- "I thought I was going to get run over. I was trying to stop him," officer says
- University of Cincinnati Police Officer Ray Tensing shot Samuel DuBose during a July 19 traffic stop
- A prosecutor calls the shooting "asinine" and "totally unwarranted"
(CNN)University of Cincinnati Police Officer Ray Tensing was indicted Wednesday on a murder charge in the shooting death of Samuel DuBose.
If convicted, Tensing could go to prison for life, Hamilton County Prosecutor Joe Deters said in a news conference. Deters played body camera footage of the traffic stop shooting that appeared to contradict Tensing's version of what happened.
"I've been doing this for over 30 years. This is the most asinine act I've ever seen a police officer make -- totally unwarranted," said Deters. "It's an absolute tragedy in the year 2015 that anyone would behave in this manner. It was senseless."
The prosecutor, who said he was shocked when he first saw the video, was adamant DuBose, who is black, had not acted aggressively toward Tensing, who is white.
"People want to believe that Mr. DuBose had done something violent towards the officer -- he did not. He did not at all. I feel so sorry for his family and what they lost, and I feel sorry for the community, too," Deters said.
A reporter asked Deters whether he thought Tensing tried to mislead investigators looking into the incident.
"Yes," he said. "I think he was making an excuse for a purposeful killing" of DuBose, who was unarmed.
'Feared for his life'
Tensing fatally shot DuBose, 43, during a July 19 traffic stop over an alleged missing license tag. The officer has said he was forced to fire his weapon after almost being run over.
His body camera video captured Tensing telling officers after the shooting: "I think I'm OK. He was just dragging me. I thought I was going to get run over. I was trying to stop him."
He says his hand was caught in DuBose's car, and later left the scene with another officer to go to the hospital to get checked out. The footage shows no one rendering aid to DuBose.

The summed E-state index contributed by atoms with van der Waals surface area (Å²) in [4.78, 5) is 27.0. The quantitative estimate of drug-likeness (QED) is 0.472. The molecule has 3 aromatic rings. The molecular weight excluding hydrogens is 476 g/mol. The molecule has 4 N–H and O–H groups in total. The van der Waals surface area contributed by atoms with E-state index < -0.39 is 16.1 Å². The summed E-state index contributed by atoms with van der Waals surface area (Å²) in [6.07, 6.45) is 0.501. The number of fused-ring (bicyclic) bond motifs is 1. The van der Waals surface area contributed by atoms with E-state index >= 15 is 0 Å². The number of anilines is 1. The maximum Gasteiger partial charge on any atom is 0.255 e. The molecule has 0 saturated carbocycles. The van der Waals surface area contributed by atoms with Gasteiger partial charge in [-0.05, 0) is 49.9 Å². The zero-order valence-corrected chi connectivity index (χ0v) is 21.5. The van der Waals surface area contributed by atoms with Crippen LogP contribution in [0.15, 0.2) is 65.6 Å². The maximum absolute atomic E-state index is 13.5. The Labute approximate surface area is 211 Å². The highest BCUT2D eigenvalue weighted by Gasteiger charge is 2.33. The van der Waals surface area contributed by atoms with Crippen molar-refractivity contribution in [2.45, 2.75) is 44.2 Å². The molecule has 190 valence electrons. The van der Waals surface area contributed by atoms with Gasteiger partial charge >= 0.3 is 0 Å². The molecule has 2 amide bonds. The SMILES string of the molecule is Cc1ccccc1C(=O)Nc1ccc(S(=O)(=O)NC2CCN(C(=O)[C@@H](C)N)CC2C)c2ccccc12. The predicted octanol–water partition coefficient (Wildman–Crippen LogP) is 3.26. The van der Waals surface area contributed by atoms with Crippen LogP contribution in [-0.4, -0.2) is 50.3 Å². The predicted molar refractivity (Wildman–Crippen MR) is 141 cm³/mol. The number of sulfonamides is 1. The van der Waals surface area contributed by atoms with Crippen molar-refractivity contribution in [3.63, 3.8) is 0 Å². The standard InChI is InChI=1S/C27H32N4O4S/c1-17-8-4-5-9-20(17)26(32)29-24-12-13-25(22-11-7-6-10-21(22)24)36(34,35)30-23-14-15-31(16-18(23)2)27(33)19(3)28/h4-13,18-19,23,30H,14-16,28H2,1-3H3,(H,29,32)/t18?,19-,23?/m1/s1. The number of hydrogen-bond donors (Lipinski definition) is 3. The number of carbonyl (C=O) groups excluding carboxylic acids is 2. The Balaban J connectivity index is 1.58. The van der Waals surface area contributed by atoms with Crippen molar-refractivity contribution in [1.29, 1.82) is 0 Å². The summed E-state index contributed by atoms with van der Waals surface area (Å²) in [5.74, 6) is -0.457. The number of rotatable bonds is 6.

Tensing, 25, surrendered to authorities shortly after news of the indictment broke, and he is expected to be arraigned on Thursday. He has been fired from his job.
Tensing's attorney told reporters that he believes the officer feared for his life.
"The guy jams the keys in the ignition," Stew Mathews told CNN.
"Turns the car on, jams it in the drive and mashes the accelerator. He wasn't slowly pulling away. (Tensing) feared for his life. He thought he was going to be sucked under the car that was pulling away from him. He thought he was going to get sucked under and killed."
The officer's account was contradicted by Deters, the prosecutor, who said that Tensing was not dragged.
"This just does not happen in the United States. People don't get shot for a traffic stop unless they are violent towards the police officer, and he (DuBose) wasn't," Deters said. "He was simply slowly rolling away. That's all he did."
'Huge first step'
DuBose's death is the latest in a string of controversial killings of people by police that include Tamir Rice in Cleveland, Michael Brown in Ferguson, Missouri, and Walter Scott in North Charleston, South Carolina.
The people killed in each case have been black.
DuBose's mother told reporters that she is grateful "everything was uncovered" in her son's shooting.
"I want everybody to just lift up their heads in prayer, and thank God because this one did not go unsolved and hidden," said Audrey DuBose. "We're going to continue to fight together with God."
Terina Allen, DuBose's sister, said she believed all along the body camera video would vindicate her brother.
"My brother is one year younger than me, and I've known him his whole life. And I've known him to never ever to run from a police officer. His record, as bad as anyone wants to make it, proves he has no problem being arrested," she said.
Mark O'Mara, an attorney for the family, said he does not believe there would have been an indictment if there hadn't been video of the shooting.
"We've now made a huge first step because -- in a situation where sometimes people believe that officers are not held accountable for their actions -- in this case, one is being held accountable. So Cincinnati is showing the rest of us how to do this right," O'Mara said.